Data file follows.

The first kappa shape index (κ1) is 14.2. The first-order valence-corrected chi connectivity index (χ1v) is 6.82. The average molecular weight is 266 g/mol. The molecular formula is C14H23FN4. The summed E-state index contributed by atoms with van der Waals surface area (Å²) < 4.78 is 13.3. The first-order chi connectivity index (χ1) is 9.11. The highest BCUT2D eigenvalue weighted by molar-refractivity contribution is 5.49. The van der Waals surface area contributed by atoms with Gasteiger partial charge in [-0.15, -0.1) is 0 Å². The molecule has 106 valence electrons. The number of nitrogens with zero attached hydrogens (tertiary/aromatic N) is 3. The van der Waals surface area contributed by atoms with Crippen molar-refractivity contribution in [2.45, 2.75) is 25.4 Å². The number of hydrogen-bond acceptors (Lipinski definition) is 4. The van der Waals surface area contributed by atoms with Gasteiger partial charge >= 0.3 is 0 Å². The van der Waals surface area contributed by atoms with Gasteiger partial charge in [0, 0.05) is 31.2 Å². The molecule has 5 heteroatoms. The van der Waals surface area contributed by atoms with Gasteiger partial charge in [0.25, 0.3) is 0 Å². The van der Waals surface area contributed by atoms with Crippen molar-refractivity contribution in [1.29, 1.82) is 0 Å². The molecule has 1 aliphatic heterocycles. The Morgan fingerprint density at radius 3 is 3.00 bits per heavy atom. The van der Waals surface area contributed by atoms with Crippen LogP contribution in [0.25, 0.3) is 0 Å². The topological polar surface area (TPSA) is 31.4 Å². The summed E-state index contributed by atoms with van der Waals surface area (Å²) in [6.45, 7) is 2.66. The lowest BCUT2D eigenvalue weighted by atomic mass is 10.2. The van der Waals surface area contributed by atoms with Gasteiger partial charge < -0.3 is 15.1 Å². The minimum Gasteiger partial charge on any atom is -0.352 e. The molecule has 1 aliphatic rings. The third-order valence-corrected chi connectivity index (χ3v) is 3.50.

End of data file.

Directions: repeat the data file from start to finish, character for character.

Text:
The first kappa shape index (κ1) is 14.2. The first-order valence-corrected chi connectivity index (χ1v) is 6.82. The average molecular weight is 266 g/mol. The molecular formula is C14H23FN4. The summed E-state index contributed by atoms with van der Waals surface area (Å²) < 4.78 is 13.3. The first-order chi connectivity index (χ1) is 9.11. The highest BCUT2D eigenvalue weighted by molar-refractivity contribution is 5.49. The van der Waals surface area contributed by atoms with Gasteiger partial charge in [-0.15, -0.1) is 0 Å². The molecule has 106 valence electrons. The number of nitrogens with zero attached hydrogens (tertiary/aromatic N) is 3. The van der Waals surface area contributed by atoms with Crippen molar-refractivity contribution in [2.45, 2.75) is 25.4 Å². The number of hydrogen-bond acceptors (Lipinski definition) is 4. The van der Waals surface area contributed by atoms with Gasteiger partial charge >= 0.3 is 0 Å². The van der Waals surface area contributed by atoms with Gasteiger partial charge in [0, 0.05) is 31.2 Å². The molecule has 5 heteroatoms. The van der Waals surface area contributed by atoms with Gasteiger partial charge in [0.25, 0.3) is 0 Å². The van der Waals surface area contributed by atoms with Crippen molar-refractivity contribution in [1.29, 1.82) is 0 Å². The molecule has 1 aliphatic heterocycles. The Morgan fingerprint density at radius 3 is 3.00 bits per heavy atom. The van der Waals surface area contributed by atoms with Crippen LogP contribution in [0.25, 0.3) is 0 Å². The topological polar surface area (TPSA) is 31.4 Å². The summed E-state index contributed by atoms with van der Waals surface area (Å²) in [6.45, 7) is 2.66. The lowest BCUT2D eigenvalue weighted by atomic mass is 10.2. The van der Waals surface area contributed by atoms with Gasteiger partial charge < -0.3 is 15.1 Å². The minimum Gasteiger partial charge on any atom is -0.352 e. The molecule has 1 aliphatic rings. The third-order valence-corrected chi connectivity index (χ3v) is 3.50.